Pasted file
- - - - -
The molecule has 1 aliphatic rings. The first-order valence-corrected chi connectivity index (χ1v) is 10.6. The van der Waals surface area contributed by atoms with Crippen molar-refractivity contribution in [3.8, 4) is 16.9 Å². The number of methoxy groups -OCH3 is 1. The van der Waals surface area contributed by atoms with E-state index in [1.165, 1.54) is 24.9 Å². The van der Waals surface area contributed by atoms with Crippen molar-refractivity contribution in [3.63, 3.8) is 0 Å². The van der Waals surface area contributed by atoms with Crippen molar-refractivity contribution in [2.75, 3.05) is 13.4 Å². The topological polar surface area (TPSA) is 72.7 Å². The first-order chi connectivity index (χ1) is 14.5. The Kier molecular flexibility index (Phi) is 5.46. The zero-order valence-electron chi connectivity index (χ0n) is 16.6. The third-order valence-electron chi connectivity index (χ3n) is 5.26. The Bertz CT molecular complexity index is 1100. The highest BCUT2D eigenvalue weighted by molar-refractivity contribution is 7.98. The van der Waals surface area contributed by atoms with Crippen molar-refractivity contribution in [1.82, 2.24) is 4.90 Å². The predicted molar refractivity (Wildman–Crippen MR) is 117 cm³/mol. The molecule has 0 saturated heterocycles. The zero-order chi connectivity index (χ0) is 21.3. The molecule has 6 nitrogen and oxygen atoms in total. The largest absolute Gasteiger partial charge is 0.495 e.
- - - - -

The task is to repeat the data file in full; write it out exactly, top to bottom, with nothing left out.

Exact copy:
The molecule has 1 aliphatic rings. The first-order valence-corrected chi connectivity index (χ1v) is 10.6. The van der Waals surface area contributed by atoms with Crippen molar-refractivity contribution in [3.8, 4) is 16.9 Å². The number of methoxy groups -OCH3 is 1. The van der Waals surface area contributed by atoms with E-state index in [1.165, 1.54) is 24.9 Å². The van der Waals surface area contributed by atoms with Crippen molar-refractivity contribution in [3.63, 3.8) is 0 Å². The van der Waals surface area contributed by atoms with Crippen molar-refractivity contribution in [2.75, 3.05) is 13.4 Å². The topological polar surface area (TPSA) is 72.7 Å². The first-order chi connectivity index (χ1) is 14.5. The Kier molecular flexibility index (Phi) is 5.46. The zero-order valence-electron chi connectivity index (χ0n) is 16.6. The third-order valence-electron chi connectivity index (χ3n) is 5.26. The Bertz CT molecular complexity index is 1100. The highest BCUT2D eigenvalue weighted by molar-refractivity contribution is 7.98. The van der Waals surface area contributed by atoms with Crippen molar-refractivity contribution in [1.82, 2.24) is 4.90 Å². The predicted molar refractivity (Wildman–Crippen MR) is 117 cm³/mol. The molecule has 0 saturated heterocycles. The zero-order chi connectivity index (χ0) is 21.3. The molecule has 6 nitrogen and oxygen atoms in total. The largest absolute Gasteiger partial charge is 0.495 e.